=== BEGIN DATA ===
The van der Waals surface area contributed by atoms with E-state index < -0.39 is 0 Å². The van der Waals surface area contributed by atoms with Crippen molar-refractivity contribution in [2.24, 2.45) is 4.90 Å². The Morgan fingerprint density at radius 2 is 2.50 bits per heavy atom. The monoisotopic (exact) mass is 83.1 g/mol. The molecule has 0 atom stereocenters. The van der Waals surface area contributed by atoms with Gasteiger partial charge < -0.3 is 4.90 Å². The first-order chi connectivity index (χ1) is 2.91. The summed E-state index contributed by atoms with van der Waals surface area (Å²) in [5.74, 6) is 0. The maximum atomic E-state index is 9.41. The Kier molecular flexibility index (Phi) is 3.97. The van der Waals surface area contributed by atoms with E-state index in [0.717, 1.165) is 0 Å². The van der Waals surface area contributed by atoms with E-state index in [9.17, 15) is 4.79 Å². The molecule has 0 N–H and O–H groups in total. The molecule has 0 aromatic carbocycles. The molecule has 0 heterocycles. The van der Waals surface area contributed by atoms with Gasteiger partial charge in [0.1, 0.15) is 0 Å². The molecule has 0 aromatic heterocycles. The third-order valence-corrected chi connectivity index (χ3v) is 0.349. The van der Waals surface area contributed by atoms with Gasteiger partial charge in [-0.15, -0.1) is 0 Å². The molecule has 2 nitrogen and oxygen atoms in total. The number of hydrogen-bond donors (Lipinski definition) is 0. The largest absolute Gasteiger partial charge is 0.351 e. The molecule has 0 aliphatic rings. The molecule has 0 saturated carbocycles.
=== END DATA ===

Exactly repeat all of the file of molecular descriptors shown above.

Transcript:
The van der Waals surface area contributed by atoms with E-state index < -0.39 is 0 Å². The van der Waals surface area contributed by atoms with Crippen molar-refractivity contribution in [2.24, 2.45) is 4.90 Å². The Morgan fingerprint density at radius 2 is 2.50 bits per heavy atom. The monoisotopic (exact) mass is 83.1 g/mol. The molecule has 0 atom stereocenters. The van der Waals surface area contributed by atoms with Gasteiger partial charge < -0.3 is 4.90 Å². The first-order chi connectivity index (χ1) is 2.91. The summed E-state index contributed by atoms with van der Waals surface area (Å²) in [5.74, 6) is 0. The maximum atomic E-state index is 9.41. The Kier molecular flexibility index (Phi) is 3.97. The van der Waals surface area contributed by atoms with E-state index in [0.717, 1.165) is 0 Å². The van der Waals surface area contributed by atoms with E-state index in [9.17, 15) is 4.79 Å². The molecule has 0 N–H and O–H groups in total. The molecule has 0 aromatic carbocycles. The molecule has 0 heterocycles. The van der Waals surface area contributed by atoms with Gasteiger partial charge in [0.1, 0.15) is 0 Å². The molecule has 0 aromatic heterocycles. The third-order valence-corrected chi connectivity index (χ3v) is 0.349. The van der Waals surface area contributed by atoms with Gasteiger partial charge in [-0.15, -0.1) is 0 Å². The molecule has 2 nitrogen and oxygen atoms in total. The number of hydrogen-bond donors (Lipinski definition) is 0. The largest absolute Gasteiger partial charge is 0.351 e. The molecule has 0 aliphatic rings. The molecule has 0 saturated carbocycles.